The Easley Soccer Club, or ESC for short, is one of those great organizations that came to life in 2006 to fill a need, not to fill someone’s pockets. The City of Easley decided to end the soccer program it had been running through the Parks and Recreation Department, and a group of concerned parents decided to help. “They stepped in and took over and said they’d run the program for the city,” says the ESC’s current director, Jeff Young. “And a lot of those parents are still involved today. So it was basically started by parents who cared about soccer in the city of Easley.”
Young, who’d loved soccer all his life and played in high school, was looking for a program for his son when he got involved in ESC. “My son was 4 years old and I signed him up to play and told them I’d coach if there was no one else to do it,” he says. “That basically meant I was going to coach, because when you tell someone that, you’re it. So I started coaching in the fall of 2006 and then got involved with the club from a leadership standpoint in 2010. I did it because I wanted a place for our kids to have quality soccer and learn the joy of the game.”
ESC is divided into three different programs and has around 500 children between the ages of 4 and 13 currently enrolled. The basic level is rec soccer, with two more serious programs, called Junior Academy and Select. “The rec is a for-fun league,” Young says. “The schedule on that side kind of follows the school calendar; there’s a fall season from August to November and a spring season from March to May. The rec is our lifeblood. That’s for ages 4-13, and that’s where the majority of the players are. It’s for people who love soccer, but maybe who aren’t the best at it.”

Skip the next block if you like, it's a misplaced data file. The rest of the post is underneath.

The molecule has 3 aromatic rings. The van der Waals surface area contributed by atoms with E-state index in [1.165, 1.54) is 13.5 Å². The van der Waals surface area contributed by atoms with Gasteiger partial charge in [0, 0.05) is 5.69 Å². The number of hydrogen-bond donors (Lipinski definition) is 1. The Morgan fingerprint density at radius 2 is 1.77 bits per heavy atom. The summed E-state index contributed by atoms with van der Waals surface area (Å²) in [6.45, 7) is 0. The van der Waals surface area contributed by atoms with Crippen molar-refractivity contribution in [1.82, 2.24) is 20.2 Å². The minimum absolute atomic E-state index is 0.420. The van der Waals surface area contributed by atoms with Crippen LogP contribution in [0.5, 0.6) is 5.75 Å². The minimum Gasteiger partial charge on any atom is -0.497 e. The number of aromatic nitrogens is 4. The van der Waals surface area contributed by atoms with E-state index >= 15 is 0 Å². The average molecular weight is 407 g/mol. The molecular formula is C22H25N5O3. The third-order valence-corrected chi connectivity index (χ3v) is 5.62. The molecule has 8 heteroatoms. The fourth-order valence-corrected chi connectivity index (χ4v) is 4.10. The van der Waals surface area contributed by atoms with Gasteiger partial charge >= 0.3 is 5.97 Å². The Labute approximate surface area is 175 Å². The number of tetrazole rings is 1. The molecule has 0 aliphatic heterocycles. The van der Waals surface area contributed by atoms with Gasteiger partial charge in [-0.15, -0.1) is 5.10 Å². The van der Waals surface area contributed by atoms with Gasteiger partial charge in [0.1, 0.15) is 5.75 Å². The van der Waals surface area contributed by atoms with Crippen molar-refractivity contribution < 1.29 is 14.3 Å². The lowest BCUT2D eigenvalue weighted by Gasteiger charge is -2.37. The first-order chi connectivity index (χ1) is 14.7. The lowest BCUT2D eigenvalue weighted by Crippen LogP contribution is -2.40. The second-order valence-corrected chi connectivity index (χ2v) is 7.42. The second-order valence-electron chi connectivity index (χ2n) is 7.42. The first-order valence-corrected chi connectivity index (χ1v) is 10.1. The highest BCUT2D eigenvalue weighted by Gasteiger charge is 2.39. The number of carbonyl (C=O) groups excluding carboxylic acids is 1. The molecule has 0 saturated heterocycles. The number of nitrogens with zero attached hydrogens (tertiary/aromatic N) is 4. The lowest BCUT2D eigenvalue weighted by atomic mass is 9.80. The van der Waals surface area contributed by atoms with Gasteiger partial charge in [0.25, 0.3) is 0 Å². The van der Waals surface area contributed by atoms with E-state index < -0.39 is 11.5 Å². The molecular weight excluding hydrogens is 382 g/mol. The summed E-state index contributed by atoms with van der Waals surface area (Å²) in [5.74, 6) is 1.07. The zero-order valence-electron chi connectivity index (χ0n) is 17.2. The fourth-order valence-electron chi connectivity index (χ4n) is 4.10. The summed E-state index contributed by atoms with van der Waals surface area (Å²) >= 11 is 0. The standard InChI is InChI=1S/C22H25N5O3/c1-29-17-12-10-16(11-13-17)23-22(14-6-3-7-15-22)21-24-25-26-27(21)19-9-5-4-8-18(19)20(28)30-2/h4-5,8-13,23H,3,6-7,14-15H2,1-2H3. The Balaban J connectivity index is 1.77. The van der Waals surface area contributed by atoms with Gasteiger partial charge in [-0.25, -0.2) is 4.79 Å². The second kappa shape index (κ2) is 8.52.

The Junior Academy and Select programs are where ESC gets more serious. “It’s a little more than showing up, kicking the ball around and then having snacks at the end,” Young says. “We have the Junior Academy so we can develop the player a little more individually. They learn the foot skills, and play in a competitive league in Greenville. After the age of 12, they go into what’s called the Select Program, which competes more statewide. But it’s all about developing soccer players here in Easley, learning the techniques and tactics of the game and keeping it local so we can develop it and we don’t have to drive 20-30 minutes to see good quality soccer.
The schedule for those higher-level programs is more demanding as well. “It’s really seven days a week that something’s going on,” Young says. “The Junior Academy and Select teams, we’ll play Carolina League in Greenville, we’ll play Furman United, the Clemson-Anderson Soccer Alliance, Carolina Football Club in Spartanburg, and teams from Charlotte and Atlanta come down and play our teams, as well. Playing the game is the best way to train.”
Though there is some compensation for the coaches and parents involved in the programs, and the city does work with the rec league, Young says that the majority of the people involved in the Easley Soccer Club volunteer their time for love of the game. “We do compensate our coaches at the higher levels, just because the parents are asking a little more,” he says. “But I’m the director of the academy, and I have another 40-hour a week job. We rely a lot on volunteers, good parents, good families, and that’s kind of helped us to where we are today after 10 years.”